Catherine Liu’s recent book-length polemic Virtue Hoarders: The Case Against the Professional Managerial Class is demonstrative in this regard. The book recapitulates why some on both the left and right despise the PMC, but explicitly with the hope of uniting them in a universal socialist project that would reject “identity politics” for more traditional left-wing economic issues such as the redistribution of wealth and minimizing the power of capital. Where the Ehrenreichs analyzed the PMC in terms of class interest, history, and ideological influences, Liu focuses almost exclusively on culture and identity — a tendency that she attributes to the PMC itself in its own practices. As the tide turned against the working class following the collapse of 1960s radicalism, Liu argues, the PMC abandoned any cross-class solidarity and sought only the favor of capital, typified by Barack Obama’s brand of politics and an incrementalism apparent in Elizabeth Warren’s presidential bid. Yet Liu does not offer material causes for that turn; instead she leaves the impression that the PMC is intrinsically sympathetic to capital and was only looking for a reason to abandon workers in favor of its own symbolic self-congratulation.

What most clearly defines the PMC, on this view, is the constant creation of new modes of signaling “virtue,” understood here mainly as affectations prized for how they exclude others from the PMC habitus. For example, they are supposed to have created “a language of liberal tolerance that the working classes have not mastered. PMC elites, consciously or unconsciously, want to humiliate their adversaries by attributing to them a desperate lack of intelligence, empathy, and virtue.” Rather than approaching the PMC as a dynamic group defined by contradictory economic motives, the book proclaims the PMC’s shifting “allegiance from workers to capital” and explains it in terms of its disdain for the working class at some personal gut level. In response, the left, in Liu’s view, needs to engage in rigorous self-criticism and begin “identifying PMC values in ourselves, the better to liquidate them.”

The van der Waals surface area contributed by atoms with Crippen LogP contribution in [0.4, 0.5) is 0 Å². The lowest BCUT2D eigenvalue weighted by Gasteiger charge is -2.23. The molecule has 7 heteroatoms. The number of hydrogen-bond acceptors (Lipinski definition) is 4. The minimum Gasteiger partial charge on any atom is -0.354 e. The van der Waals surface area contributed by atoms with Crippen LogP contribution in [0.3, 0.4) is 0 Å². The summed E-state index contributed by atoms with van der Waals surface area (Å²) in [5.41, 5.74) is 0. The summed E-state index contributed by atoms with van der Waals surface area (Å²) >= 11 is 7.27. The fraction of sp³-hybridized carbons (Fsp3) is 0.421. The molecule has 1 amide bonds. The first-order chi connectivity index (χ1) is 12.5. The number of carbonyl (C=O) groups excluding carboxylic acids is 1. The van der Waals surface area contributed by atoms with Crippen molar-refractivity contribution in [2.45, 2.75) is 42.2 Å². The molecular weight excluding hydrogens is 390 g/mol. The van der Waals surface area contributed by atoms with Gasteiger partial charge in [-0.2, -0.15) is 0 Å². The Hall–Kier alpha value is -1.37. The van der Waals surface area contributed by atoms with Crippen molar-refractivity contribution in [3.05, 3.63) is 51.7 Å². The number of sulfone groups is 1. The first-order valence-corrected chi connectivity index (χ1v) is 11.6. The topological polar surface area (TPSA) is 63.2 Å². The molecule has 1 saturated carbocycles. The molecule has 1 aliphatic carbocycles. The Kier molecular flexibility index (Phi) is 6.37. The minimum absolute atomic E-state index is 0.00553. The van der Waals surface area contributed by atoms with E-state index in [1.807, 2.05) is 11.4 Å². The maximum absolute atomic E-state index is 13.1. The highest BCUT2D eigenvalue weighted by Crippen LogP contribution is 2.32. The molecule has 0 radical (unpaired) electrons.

Such an analysis is fundamentally cultural and paranoid rather than structural, relying heavily on such demonizing claims as “PMC virtue is the color of money” and “PMC elites control so much of our lives and quietly threaten us with exclusion if we do not follow their sanctioned lines of milquetoast politics.” The PMC is labeled capitalism’s “most assiduous courtier and sycophant,” and “PMC elites” are accused of becoming “even more worshipful of money and more contemptuous of ordinary people.” A scathing review at Libcom positions Liu with the “Tucker Carlson Left” and regards the book as an “effort to meet MAGA and far right forces half way in the hopes of gaining a nationalist welfare state … While the pitch still references a socialist-tinged set of talking points, it is based on amputating unpopular left and radical positions. What we’re left with is socialist nationalism.”